Captain Mike adjusts the protective head-sets and speaker system before our take off.
With the wind in our faces, the air-boat screamed across the flood plains of the St. Johns river, which is more like a vast, slow-flowing artisan fed wetlands. This drainage basin of over 8,800 square miles flows north and is the only river in Florida to do so.
Seen from the bow of our boat, miles of channels flowing lazily through islands of wetlands and swamp. The predominate trees are Red Maple- Acer rubrum, Bald Cypress- Taxodium distichum and islands of Cabbage Palms- Sable palmetto. The grasses... I'll never know.
As we cruised to a halt at the base of a tree, we noticed the inhabitants of an old Blue Heron's nest. These masked bandits had burgled the joint and settled in for a snooze. It is not a good idea for these guys to sleep at ground level, and you soon see why.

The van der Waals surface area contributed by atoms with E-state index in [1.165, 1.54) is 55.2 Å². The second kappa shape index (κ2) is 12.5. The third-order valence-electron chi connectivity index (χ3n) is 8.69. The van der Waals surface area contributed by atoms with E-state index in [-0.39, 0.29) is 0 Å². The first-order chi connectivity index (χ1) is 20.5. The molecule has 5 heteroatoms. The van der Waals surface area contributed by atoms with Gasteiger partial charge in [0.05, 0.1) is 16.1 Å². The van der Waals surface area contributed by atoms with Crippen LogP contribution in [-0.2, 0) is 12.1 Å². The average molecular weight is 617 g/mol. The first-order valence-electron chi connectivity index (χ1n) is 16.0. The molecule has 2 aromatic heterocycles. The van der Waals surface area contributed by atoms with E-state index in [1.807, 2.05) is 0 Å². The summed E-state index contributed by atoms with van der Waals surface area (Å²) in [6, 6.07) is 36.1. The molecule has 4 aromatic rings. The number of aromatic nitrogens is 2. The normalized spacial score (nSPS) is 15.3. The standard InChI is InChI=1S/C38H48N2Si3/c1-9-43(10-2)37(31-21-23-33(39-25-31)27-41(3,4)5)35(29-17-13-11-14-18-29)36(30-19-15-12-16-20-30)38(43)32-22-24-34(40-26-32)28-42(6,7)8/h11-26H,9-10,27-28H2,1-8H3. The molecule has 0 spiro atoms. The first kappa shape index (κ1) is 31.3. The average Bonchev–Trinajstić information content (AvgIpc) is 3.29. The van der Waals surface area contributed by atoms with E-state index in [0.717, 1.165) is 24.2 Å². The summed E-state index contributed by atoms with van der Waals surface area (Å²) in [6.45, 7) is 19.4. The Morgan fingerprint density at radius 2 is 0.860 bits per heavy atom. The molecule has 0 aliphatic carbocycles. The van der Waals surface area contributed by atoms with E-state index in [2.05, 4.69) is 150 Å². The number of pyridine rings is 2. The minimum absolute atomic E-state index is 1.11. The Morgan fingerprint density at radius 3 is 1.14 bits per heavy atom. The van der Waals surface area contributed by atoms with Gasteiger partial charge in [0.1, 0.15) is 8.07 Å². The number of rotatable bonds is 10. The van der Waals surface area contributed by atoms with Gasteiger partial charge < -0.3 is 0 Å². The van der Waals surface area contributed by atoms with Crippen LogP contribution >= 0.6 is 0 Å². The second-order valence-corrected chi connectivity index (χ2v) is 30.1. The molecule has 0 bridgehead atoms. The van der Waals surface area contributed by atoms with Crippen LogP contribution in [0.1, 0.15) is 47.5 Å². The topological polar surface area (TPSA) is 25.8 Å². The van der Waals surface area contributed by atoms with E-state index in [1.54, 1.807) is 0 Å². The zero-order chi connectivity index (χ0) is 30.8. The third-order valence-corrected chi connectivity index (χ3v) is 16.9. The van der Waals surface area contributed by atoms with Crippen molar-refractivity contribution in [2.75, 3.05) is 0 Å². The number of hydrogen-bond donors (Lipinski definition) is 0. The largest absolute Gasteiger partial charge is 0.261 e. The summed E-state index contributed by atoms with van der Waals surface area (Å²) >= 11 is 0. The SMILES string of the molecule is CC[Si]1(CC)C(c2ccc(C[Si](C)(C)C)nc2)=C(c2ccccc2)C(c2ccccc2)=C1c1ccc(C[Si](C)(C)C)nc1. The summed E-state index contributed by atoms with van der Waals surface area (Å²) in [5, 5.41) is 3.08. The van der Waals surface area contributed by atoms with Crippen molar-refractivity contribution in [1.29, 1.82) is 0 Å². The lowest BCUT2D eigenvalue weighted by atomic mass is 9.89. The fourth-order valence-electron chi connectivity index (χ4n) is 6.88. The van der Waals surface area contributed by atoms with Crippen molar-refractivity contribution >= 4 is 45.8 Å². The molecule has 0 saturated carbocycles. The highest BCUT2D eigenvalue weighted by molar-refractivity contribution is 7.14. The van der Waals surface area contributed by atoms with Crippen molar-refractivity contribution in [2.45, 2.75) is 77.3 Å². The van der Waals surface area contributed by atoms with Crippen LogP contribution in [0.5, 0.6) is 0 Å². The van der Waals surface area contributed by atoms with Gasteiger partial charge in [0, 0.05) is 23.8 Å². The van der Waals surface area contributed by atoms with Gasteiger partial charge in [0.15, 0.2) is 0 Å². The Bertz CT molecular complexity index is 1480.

Our guide claims this particular 16 mile stretch of the St Johns is known to have an estimated 14,000 alligators living within its waters- and the cooler weather Florida experienced in January had them all in basking mode. Every hummock and flat spot seemed to be sporting a sunbathing beauty, and the bigger one on the right was a good 8 to 9 foot long.
Hello big guy! He was just a little more up close and personal than the Weedpicker needed! Of all the habitats and locations I have ever ventured, this may be the first time where I DID NOT get out to take a closer look at some plant or tree.
I sure liked the air-boat. Just keeping in the air-boat, thanks!